The smile says it all. Asked how tough it was negotiating and completing the spinout of London-based Arcus Infrastructure Partners from its ailing parent company Babcock & Brown, Arcus senior partner Simon Gray smiles, pauses and then replies: “When we embarked upon it, we knew it would be difficult because of the prevailing financial climate. But, to be honest, it was even more difficult than we had feared.”
The process began in November 2008, by which time it was apparent that Babcock & Brown, the Sydney-based investment and advisory group, was in deep trouble. For the management team of Babcock & Brown’s European infrastructure business, which was headed by Gray and Toto Lo Bianco, and which a year previously had closed its first fund on €2.2 billion, pressure was building.
Gray, who had joined the European advisory team of Babcock & Brown back in 1996, reflects: “It was increasingly apparent that things at Babcock & Brown were heading in the wrong direction. Investors were rightly nervous about the situation. Would the team remain intact and maintain its focus? Could the fund ultimately be left without a manager? We had spent a lot of time and energy developing and marketing the fund, sitting with investors. It just didn’t seem right to walk away. So we decided to put together a management buyout proposal.”
At the time, perhaps, Gray did not appreciate the full implications of that decision. Ultimately, the buyout was delivered when Arcus emerged as an independent entity in July 2009. It was, in retrospect, a wise move – Babcock & Brown went into liquidation just one month after the birth of Arcus. But to imagine that it was a seamless and pain-free process would, Gray makes clear, be very wide of the mark.
He admits that there were times when he thought the exercise might be doomed to failure. “Was I confident every day? I’d be lying if I said that. There were dark days, but there was a collective faith within the team in what the future held. We had strength in numbers. Luckily, we didn’t all have our dark days at the same time.”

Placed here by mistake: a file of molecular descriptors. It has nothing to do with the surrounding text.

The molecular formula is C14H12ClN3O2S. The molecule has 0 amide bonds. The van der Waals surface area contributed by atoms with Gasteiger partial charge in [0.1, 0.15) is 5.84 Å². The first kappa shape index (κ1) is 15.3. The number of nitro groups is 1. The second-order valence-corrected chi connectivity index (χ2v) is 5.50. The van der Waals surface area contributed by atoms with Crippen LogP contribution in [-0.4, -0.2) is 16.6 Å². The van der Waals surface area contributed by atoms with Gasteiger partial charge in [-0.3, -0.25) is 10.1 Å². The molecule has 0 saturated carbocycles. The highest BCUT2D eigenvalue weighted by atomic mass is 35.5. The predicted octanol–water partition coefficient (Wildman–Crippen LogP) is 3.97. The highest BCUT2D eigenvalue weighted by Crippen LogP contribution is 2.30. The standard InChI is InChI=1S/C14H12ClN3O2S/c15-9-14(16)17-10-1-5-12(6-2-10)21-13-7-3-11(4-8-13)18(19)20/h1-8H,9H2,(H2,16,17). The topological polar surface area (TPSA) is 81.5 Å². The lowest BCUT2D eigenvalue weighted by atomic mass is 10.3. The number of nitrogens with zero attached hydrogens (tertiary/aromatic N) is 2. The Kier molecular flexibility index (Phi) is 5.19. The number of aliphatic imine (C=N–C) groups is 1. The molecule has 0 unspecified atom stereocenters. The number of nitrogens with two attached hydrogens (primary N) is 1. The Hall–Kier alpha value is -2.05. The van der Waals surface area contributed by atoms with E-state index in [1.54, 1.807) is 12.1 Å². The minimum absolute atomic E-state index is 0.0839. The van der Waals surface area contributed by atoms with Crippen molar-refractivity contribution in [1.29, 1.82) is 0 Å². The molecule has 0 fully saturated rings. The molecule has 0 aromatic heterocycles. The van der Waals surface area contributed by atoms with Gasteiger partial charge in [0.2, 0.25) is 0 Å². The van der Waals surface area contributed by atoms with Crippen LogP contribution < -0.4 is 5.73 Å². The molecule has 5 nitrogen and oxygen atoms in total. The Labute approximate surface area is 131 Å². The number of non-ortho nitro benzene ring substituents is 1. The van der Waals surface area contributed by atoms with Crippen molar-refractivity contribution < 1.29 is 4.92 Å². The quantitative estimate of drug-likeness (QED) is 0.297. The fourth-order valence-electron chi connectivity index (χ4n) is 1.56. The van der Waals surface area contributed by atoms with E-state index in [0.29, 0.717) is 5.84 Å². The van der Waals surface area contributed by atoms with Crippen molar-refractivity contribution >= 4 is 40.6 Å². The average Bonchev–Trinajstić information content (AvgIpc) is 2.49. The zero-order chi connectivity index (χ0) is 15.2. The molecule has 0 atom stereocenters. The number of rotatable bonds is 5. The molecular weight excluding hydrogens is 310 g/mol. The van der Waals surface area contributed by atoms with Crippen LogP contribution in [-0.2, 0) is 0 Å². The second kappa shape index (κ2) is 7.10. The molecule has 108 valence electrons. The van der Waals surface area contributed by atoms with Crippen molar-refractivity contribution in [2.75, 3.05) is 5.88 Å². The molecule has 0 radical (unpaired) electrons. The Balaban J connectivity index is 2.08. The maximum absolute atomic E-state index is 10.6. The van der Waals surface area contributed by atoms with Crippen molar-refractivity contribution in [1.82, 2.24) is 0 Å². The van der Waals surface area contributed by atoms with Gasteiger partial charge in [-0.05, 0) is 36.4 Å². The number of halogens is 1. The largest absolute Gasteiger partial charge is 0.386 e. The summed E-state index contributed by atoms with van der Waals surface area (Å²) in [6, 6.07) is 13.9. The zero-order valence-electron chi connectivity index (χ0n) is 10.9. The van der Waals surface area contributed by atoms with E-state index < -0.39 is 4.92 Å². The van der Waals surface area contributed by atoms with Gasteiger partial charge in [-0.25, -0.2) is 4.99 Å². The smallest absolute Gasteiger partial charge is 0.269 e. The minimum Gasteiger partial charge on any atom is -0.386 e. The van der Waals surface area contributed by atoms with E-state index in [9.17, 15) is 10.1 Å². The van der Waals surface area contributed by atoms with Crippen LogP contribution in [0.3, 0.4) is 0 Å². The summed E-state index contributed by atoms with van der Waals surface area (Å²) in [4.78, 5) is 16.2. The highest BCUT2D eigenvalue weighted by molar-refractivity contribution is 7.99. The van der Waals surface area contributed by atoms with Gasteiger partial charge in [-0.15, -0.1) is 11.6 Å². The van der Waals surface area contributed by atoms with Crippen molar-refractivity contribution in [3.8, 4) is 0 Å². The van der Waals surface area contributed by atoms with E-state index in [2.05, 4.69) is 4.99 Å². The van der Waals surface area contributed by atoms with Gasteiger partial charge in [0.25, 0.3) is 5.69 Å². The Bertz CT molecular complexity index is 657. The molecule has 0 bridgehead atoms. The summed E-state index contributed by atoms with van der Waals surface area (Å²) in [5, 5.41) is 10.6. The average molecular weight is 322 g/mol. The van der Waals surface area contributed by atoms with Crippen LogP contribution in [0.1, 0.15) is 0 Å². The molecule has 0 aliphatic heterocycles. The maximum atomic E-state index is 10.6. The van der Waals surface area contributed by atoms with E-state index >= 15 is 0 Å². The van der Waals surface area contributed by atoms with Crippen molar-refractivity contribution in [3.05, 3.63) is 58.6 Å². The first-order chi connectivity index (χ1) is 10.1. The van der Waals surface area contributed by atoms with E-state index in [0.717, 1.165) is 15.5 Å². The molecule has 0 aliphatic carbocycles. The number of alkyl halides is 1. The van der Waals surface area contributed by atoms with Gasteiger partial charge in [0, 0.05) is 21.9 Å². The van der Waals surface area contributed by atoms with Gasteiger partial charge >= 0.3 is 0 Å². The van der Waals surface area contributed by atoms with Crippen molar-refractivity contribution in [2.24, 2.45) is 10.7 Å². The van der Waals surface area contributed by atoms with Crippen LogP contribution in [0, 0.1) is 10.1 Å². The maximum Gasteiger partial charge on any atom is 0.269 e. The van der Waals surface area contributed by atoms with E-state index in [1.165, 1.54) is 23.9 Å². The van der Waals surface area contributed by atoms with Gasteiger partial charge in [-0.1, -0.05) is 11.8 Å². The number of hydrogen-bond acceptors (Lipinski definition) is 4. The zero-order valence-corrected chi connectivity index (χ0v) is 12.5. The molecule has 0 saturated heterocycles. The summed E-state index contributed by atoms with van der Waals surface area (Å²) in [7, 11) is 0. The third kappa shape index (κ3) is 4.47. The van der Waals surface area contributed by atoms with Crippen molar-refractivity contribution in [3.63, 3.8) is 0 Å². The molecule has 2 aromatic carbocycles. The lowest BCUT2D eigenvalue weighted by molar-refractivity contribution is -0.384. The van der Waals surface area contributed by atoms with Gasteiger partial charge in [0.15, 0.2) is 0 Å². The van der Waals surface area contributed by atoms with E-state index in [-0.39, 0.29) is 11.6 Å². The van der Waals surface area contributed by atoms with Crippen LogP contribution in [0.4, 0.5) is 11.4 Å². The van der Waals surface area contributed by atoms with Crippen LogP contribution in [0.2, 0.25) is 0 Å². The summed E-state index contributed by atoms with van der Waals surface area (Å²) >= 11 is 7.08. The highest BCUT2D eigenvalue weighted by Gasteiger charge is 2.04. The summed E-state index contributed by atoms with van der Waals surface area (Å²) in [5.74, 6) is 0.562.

There were dark days, but there was a collective faith within the team in what the future held . . . luckily we didn't all have our dark days at the same time
Asked to identify the biggest challenge, Gray thinks for a while and then offers one word: coordination. “We needed five or six different things to happen at the same time and, in the first quarter of 2009, that was not easy. Everything needed to happen in a consistent manner and timeframe. It was extraordinarily difficult dealing with everyone – you had Babcock & Brown management, the [Babcock & Brown] creditors, their advisers, the fund’s limited partners, portfolio company management teams, co-investors and lenders to portfolio companies, regulators. Every day a new party came to light that somehow had a role to play.”
On top of this, there was a team of around 40 professionals to keep happy and persuade that all the pain would be worth it in the end. “We had a great team of people; we’d worked together over many years and we had a strong bond and collective commitment,” says Gray. “But that commitment was sorely tested.”
It’s nearly a year now since independence day. How are Arcus’ prospects viewed by the market? A limited partner canvassed by Infrastructure Investor expressed enthusiasm: “Arcus offered an independent management model with strong alignment and backed by a good team – an approach that we were happy to support,” said Richard Moon, an investment manager at the UK’s Railway Pension Investments.
Another leading investor in infrastructure funds, based in Europe, was a little more cautious: “For some investors, I’d guess that it’ll take quite some work to undo the bad will that Babcock may have caused previously. On the other hand, Simon is one of the most intelligent/cerebral and determined investors I’ve met and they do have a track record.”
So has the intervening period since the buyout provided some respite for Gray and colleagues? He chooses this moment to take a brief stroll and pour a coffee before resuming his seat – perhaps gathering his thoughts before commencing a new chapter in the story. “What we realised, after the buyout, was how much you take shared services for granted – things like legal, compliance, human resources, office management, IT etc. From July last year, we had to create the internal infrastructure for ourselves from scratch – the processes and systems, governance, reporting etc.”
In other words, there was no let-up once independence was achieved. There were many housekeeping issues to attend to. One of these was the recent migration of the general partnership from Guernsey to the UK and appointment of JPMorgan as fund administrator. “The original choice of Guernsey was driven by Babcock & Brown’s tax planning,” says Gray. “For Arcus Guernsey made less sense, and it was burdensome and time-consuming to maintain.” Asked whether locating to the UK made him worried about taxation, he shoots back: “These days, everyone everywhere should be worried about taxation!”